f.     I have a big plastic cup that I like to drink out of. It was cheap, and it is sturdy. I could throw into the sink like a football if I wanted to (not that I’d do that!). And I have a coffee mug from the place where we got married, made from ceramic. It is more delicate and fragile, and therefore is way more valuable, and I treat it with great care and respect. That is precisely how Peter says we must treat the “weaker vessel,” the fine china that is our wife.

B.   Why should we treat our wives thoughtfully and respectfully? Two reasons:
1.    First, because while husbands may be stronger physically, spiritually we are on equal footing with our wives, “since they are heirs with you of the grace of life.”
a.    Our shared status as heirs is due to our common bond in Christ – Gal. 3:28-29.
b.    There are no second-class citizens in Christ. Society tends to relegate people to classes based on social standing, ethnic heritage, or gender identity. But we are one in Christ as heirs of the gracious gift of life.
c.    In fact the word in Greek is very specific, we are “joint-heirs” (ASV); “fellow-heirs” (NASB); co-heirs.
2.    And there is another reason we should treat wives with tender consideration. “So that your prayers may not be hindered.”
a.    Do you remember what Jesus said in the sermon on the mount we are to do if our brother has something against us? Matt. 5:23-24.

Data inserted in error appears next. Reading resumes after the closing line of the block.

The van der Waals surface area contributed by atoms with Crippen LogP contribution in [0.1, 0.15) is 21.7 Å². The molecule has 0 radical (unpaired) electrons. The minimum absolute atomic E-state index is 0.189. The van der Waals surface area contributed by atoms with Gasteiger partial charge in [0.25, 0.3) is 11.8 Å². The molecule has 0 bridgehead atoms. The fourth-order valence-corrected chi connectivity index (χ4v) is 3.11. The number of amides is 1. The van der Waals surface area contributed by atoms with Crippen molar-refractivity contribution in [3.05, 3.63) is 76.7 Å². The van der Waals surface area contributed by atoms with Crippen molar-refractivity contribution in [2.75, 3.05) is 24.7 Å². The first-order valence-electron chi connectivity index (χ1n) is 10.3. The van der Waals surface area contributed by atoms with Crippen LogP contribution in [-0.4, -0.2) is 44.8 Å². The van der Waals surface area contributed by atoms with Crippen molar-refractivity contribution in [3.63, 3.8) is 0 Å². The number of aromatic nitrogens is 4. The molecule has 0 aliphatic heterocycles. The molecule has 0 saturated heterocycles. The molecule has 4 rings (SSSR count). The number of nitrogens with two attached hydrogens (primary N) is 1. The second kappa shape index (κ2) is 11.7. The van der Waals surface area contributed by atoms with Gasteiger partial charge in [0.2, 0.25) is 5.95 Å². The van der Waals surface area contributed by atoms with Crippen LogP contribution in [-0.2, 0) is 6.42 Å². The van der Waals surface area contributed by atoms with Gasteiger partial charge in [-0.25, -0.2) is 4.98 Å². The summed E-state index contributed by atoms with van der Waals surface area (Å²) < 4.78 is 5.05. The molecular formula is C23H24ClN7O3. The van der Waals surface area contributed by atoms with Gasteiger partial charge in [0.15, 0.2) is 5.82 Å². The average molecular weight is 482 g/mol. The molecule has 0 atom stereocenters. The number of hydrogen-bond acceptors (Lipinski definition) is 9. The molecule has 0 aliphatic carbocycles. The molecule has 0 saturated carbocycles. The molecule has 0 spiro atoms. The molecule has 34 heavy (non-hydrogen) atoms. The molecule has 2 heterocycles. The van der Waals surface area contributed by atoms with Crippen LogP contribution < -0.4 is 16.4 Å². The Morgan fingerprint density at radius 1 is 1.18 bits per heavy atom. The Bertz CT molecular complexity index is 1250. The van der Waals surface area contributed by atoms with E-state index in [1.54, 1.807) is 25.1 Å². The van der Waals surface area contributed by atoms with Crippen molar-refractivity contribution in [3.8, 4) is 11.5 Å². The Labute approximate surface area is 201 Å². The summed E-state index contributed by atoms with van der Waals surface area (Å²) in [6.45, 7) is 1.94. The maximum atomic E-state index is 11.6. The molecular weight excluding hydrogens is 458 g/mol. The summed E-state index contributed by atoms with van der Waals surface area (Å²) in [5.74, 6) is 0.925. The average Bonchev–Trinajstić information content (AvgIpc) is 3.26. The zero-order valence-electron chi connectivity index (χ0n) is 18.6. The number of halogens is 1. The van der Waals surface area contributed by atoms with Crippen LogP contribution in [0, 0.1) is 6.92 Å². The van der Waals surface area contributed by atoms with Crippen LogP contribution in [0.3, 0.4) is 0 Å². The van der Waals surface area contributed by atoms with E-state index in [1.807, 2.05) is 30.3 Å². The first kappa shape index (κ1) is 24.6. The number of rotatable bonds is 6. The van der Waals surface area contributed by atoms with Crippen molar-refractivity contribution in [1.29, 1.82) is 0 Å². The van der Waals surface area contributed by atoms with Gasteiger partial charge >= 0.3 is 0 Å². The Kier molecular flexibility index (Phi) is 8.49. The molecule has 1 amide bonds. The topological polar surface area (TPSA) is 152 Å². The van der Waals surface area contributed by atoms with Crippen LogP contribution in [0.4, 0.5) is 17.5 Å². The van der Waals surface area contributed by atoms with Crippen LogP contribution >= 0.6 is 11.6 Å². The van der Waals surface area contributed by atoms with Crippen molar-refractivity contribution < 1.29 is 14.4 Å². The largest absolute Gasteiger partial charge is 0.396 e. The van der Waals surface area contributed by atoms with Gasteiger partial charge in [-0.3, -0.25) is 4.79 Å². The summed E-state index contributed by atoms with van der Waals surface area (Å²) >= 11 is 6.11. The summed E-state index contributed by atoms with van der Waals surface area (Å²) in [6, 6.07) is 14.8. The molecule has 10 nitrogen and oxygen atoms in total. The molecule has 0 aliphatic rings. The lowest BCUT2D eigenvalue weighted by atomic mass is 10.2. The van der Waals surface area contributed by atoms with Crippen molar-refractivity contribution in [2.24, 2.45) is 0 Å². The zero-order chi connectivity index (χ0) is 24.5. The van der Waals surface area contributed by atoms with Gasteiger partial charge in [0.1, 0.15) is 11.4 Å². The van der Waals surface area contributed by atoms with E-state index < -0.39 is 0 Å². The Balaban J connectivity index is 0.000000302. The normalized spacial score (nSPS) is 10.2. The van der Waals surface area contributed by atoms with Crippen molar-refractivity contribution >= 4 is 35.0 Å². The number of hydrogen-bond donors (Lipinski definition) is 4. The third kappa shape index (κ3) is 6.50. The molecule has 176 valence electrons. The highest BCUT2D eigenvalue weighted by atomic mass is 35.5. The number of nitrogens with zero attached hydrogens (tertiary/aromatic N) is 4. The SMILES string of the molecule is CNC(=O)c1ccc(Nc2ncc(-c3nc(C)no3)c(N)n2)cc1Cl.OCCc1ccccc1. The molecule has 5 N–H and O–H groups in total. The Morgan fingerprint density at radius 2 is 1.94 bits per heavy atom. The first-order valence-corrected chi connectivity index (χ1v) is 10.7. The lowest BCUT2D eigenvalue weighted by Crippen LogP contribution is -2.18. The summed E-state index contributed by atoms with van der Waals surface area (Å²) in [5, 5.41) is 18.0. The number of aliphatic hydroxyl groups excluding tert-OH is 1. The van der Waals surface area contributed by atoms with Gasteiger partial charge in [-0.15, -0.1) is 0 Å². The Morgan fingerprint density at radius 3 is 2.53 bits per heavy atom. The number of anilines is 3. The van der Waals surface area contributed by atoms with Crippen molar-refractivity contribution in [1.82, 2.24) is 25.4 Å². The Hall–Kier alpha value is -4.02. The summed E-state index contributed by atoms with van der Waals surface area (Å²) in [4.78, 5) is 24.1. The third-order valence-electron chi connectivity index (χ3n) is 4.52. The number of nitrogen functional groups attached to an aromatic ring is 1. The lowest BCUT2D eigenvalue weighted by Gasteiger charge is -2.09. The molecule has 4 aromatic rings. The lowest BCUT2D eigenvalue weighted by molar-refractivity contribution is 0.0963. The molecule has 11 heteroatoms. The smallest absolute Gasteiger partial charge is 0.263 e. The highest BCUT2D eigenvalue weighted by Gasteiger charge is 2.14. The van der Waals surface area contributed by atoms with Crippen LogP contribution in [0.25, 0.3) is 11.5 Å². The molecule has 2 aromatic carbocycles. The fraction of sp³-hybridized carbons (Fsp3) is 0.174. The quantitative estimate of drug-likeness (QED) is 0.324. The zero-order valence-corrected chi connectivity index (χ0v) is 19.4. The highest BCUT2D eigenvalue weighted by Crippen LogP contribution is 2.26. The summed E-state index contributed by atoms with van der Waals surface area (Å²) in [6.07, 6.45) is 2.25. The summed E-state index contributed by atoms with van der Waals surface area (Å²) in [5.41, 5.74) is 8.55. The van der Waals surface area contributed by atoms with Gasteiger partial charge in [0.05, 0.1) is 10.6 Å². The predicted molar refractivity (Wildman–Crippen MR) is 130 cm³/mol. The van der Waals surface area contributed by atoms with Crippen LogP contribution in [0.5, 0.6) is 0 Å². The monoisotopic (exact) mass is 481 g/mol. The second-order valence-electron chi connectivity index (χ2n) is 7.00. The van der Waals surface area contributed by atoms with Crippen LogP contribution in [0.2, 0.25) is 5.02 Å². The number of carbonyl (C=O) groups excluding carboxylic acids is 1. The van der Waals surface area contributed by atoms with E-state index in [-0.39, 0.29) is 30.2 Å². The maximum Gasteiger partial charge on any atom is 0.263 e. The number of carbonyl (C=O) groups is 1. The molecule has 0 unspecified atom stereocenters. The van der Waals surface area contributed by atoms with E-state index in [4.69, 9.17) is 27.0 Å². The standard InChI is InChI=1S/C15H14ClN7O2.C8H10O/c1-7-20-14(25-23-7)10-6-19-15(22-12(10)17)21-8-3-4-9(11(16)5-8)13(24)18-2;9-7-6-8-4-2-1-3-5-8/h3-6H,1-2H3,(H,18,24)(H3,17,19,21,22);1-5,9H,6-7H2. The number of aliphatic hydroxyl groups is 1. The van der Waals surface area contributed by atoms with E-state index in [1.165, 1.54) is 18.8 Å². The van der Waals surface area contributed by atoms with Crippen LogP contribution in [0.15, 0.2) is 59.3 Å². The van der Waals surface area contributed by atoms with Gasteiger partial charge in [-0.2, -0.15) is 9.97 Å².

b.    A few weeks ago I spoke with you about the basis for human dignity. Made in the image of God, therefore how we treat others is a reflection of what we think about God.
c.    We can’t expect God to listen to us if we mistreat those bearing His image. That is tantamount to disrespecting Him.
d.    And if that is true generally, how much more so the one we are one-flesh with, a model in miniature of Christ and the church according to Eph. 5!
e.    Guys, if we consciously reflected on the fact that whether God listens to us depends on how we treat our wives, what would we do differently?

The premise of this passage is that men and women are different, and that men in particular are to be sensitive to that difference and act accordingly. It is amazing that in just my lifetime we have gone almost full circle as a society from the stereotypical domineering man and a wife who stands by her man, to liberation and the effort to treat little boys and girls as if they are identical, to recovering a sense that no, we are not the same, and life is so much richer, so much more interesting, much more enjoyable because of these God-given differences. I don’t remember much from ninth grade French, but vive la diffĂ©rence!

But in particular, we need to always remember that in a world in which people have different gifts, talents, aptitudes and opportunities, there will always be those who have more power, more wealth, more standing, and there will always be those who have less. And the reality is that in the brutal place this world can be, power is often distorted into abuse, exploitation, and oppression.

God’s people are not like the world, though, and in any relationship we find ourselves in in which we have authority, God constantly calls upon us to wield that power with love, consideration, and humility. And in no relationship is that more important than as we husbands live with our weaker vessels.

And after all, isn’t that exactly what the King of Kings showed us we should do?